Memory is a cruel thing. Something as simple as a whiff of vanilla can take you back to that September three years ago when you were writing in your diary about a guy you just met, lifted your gaze, watched the flickering flame of the French Vanilla Candle you lit up, and wondered how you could describe his eyes. Damn, those eyes. You could drown in them and never come back; it seemed impossible to do them justice just by throwing together a few words. Words didn’t even make sense anymore if they weren’t verbalized by him. And you knew just then how much it was going to hurt. It was going to build you up just to tear you down.
Memories won’t let you go on with your habits. Now you can’t drink green tea anymore, because it makes you think of first dates, cold hands and windblown hair. You didn’t even know you liked green tea before you tasted it on his lips. You found it disgusting until he bent over and he mingled his yesterdays with your tomorrows; his hand on your waist, your head in the clouds. From that day on, green tea has become your favourite; your safe haven, your reminder that a heart can stay warm even when you’re freezing. And you understood just then how much it was going to hurt. It was going to keep you sheltered just to leave you vulnerable.
You have no idea what you liked before he showed up. You can’t remember if you liked Bon Iver before he showed up at your door with a wildflower bouquet and a record. You can’t forget how his smile tugged at your heart and how you fit in his arms like you were made just for him, like something greater than you decided he was the home you needed. Now you can’t listen any Bon Iver song because it reminds you of tangled sheets, deep breaths and strong heartbeats. It reminds you of lost things: lost love and lost innocence. And you realized just then how much it was going to hurt. It was going to stitch every broken part just to rip you to shreds.
You don’t know who you were before him. You can’t recall the exact moment you lost yourself. Did you forget who you were along the way, or was it the first moment you laid eyes on him? Was it the night he told you he fell in love with you, or the night he told you he didn’t love you anymore? Was it the happiness, the smiles, the laughter, or the heartbreak, the sobs, the longing? Where do you begin to look for yourself when you don’t even know what to look for? Now you grasp exactly how much it hurts. You knew you were going to lose him. What you didn’t know is that you were going to lose yourself, too.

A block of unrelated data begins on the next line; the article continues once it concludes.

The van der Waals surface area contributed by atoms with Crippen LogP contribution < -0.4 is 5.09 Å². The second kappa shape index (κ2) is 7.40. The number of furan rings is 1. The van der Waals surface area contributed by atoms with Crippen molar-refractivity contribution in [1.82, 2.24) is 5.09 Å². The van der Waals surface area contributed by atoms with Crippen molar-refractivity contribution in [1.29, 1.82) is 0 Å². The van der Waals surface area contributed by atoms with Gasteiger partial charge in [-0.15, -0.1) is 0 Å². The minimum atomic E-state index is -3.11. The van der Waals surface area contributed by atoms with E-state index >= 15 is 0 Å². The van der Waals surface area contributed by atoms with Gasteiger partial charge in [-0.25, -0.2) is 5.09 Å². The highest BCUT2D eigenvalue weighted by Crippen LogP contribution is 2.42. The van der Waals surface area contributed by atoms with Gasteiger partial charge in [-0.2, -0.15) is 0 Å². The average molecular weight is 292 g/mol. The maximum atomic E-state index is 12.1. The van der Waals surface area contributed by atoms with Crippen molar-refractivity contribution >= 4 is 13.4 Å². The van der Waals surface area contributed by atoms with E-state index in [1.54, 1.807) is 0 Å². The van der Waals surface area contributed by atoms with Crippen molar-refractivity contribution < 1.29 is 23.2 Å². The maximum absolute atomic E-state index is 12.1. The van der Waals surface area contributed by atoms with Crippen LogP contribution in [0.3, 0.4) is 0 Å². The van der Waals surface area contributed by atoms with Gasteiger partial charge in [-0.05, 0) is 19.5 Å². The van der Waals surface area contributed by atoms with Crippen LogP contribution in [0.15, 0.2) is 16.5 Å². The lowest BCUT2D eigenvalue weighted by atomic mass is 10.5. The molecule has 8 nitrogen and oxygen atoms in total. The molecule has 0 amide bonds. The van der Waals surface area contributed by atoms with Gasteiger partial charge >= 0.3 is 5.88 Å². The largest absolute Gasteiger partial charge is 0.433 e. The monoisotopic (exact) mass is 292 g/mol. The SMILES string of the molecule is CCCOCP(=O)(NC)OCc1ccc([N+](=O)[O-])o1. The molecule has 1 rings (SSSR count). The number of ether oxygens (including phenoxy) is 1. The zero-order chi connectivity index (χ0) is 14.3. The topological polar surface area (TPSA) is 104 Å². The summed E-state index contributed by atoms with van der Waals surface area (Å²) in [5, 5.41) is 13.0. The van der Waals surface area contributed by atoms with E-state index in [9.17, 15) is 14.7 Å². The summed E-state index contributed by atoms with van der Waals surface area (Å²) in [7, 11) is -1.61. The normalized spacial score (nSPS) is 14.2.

You let the heartache consume you. You’ve memorized every heartbreak song. You’ve read every sad poem. You’ve lost count of the times the silence was so loud that your head hurt. You cry, and you scream, but there’s no one there to hear you. The green tea became poison. So you trade it for alcohol that burns down your throat and makes your thoughts spin until you forget everything except his name, because it’s become obsessive scribbling on every piece of paper you find, writing it down over and over again, hoping it will lose its meaning. It hurts so damn much. And the saddest part is that you knew it from the start.
Memory is a fleeting thing. One day, you wake up and you realize you’re fed up of wistful songs. The sad poetry doesn’t make sense to you like it used to. And you feel like making yourself a cup of green tea. You sit on the porch, thinking about how cold hands and wildflowers haven’t crossed your mind in a long time. You feel the melancholy but you don’t feel the longing anymore. It’s bittersweet but it’s not distressing anymore. And for the first time, you think of him and smile. And it dawns on you that it hurts until it doesn’t.